Broadly speaking the factual scenario was that an American company Coinbase Inc (well known in the crypto-currency exchange field) had registered an earlier EU word mark COINBASE, while a few years later a Japanese company called Bitflyer had been able to register a pretty much identical EU mark. Coinbase Inc had registered in classes 9, 36 and 42 in respect of digital currencies, electronic trading and related activities, whereas Bitflyer’s later registration covered a larger number of classes (9, 35, 36, 38 and 42) and in respect of cash machines, computer games and e-commerce. While the spheres of activity of the two companies seems to have been a little different, one can perhaps understand that Coinbase Inc was unhappy to discover that another company had been able to register an identical mark in the same three classes for which it had an earlier registration. It therefore launched proceedings against Bitflyer to have the later registrations all invalidated, based both upon their earlier mark already being in existence and Bitflyer’s application being made in bad faith.

Although the EUIPO Cancellation Division did rule in favour of Coinbase Inc based on it having the earlier registration of the COINBASE mark, it only did so in respect of uses of the mark by Bitflyer that it considered to be too close to the digital currencies, electronic trading and related activities for which Coinbase Inc had registered. Thus, it did not provide the complete invalidation of Bitflyer’s mark that Coinbase Inc had no doubt hoped for. Bitflyer was still left with its own COINBASE mark on the register, and across all of the five classes, but cut down so as not to overlap too directly with the earlier registration. (The argument of bad faith was rejected.)

This is an important reminder, therefore, that an earlier registration of a mark in a particular class does not necessarily rule out the same or a similar mark being registered by another business in that same class – classes are quite broad and so it depends upon how the two businesses have specified their goods or services within the relevant class as to whether the registrations will be considered potentially “too close”, and thus potentially misleading. Potentially only those aspects that the EUIPO deems to be “too close” will be denied registration in the first place, or cancelled in later invalidity proceedings.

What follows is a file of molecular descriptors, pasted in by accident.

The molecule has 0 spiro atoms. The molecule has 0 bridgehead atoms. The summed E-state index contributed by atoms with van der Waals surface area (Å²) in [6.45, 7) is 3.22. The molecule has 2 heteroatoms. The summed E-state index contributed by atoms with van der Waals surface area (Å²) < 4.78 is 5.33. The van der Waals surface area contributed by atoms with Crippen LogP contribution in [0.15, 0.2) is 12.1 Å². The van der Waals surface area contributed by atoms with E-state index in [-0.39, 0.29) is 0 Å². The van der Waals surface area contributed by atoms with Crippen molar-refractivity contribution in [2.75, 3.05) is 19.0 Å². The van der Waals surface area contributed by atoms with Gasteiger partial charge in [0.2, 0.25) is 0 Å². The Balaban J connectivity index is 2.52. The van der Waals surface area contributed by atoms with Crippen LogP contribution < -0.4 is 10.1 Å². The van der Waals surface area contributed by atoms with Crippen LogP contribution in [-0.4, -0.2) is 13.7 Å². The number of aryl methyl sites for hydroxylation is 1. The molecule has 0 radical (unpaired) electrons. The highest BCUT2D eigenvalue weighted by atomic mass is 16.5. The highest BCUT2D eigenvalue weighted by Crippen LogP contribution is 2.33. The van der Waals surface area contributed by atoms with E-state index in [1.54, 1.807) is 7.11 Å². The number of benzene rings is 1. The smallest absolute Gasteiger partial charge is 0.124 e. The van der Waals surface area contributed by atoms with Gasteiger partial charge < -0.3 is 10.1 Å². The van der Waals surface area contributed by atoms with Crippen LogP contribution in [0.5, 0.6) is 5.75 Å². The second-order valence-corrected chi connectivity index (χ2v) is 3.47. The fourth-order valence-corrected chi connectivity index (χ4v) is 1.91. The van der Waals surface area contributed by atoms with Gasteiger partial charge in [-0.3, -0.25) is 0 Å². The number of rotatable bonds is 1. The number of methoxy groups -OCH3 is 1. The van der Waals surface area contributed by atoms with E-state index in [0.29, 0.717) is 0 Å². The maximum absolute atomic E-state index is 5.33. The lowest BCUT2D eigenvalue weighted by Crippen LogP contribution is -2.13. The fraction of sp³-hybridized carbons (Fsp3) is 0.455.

Coinbase Inc appealed to the EUIPO Board of Appeal and then to the EU General Court on its argument that Bitflyer had applied in bad faith, and its hopes are still alive on that score. The General Court found that the Board of Appeal had assessed Bitflyer’s bad faith only in respect of the parts of its registration that had survived the Cancellation Division’s ruling, whereas established case-law required that the Board take into account “all relevant factors” at the time of the impugned application. That assessment should have included Bitflyer’s motivations across the full range of goods and services originally applied for – including those that the Cancellation Division had found too close to those of the earlier Coinbase Inc mark. So the case has been remitted back to the EUIPO Board of Appeal to think again on the bad faith arguments.

For more information, see here.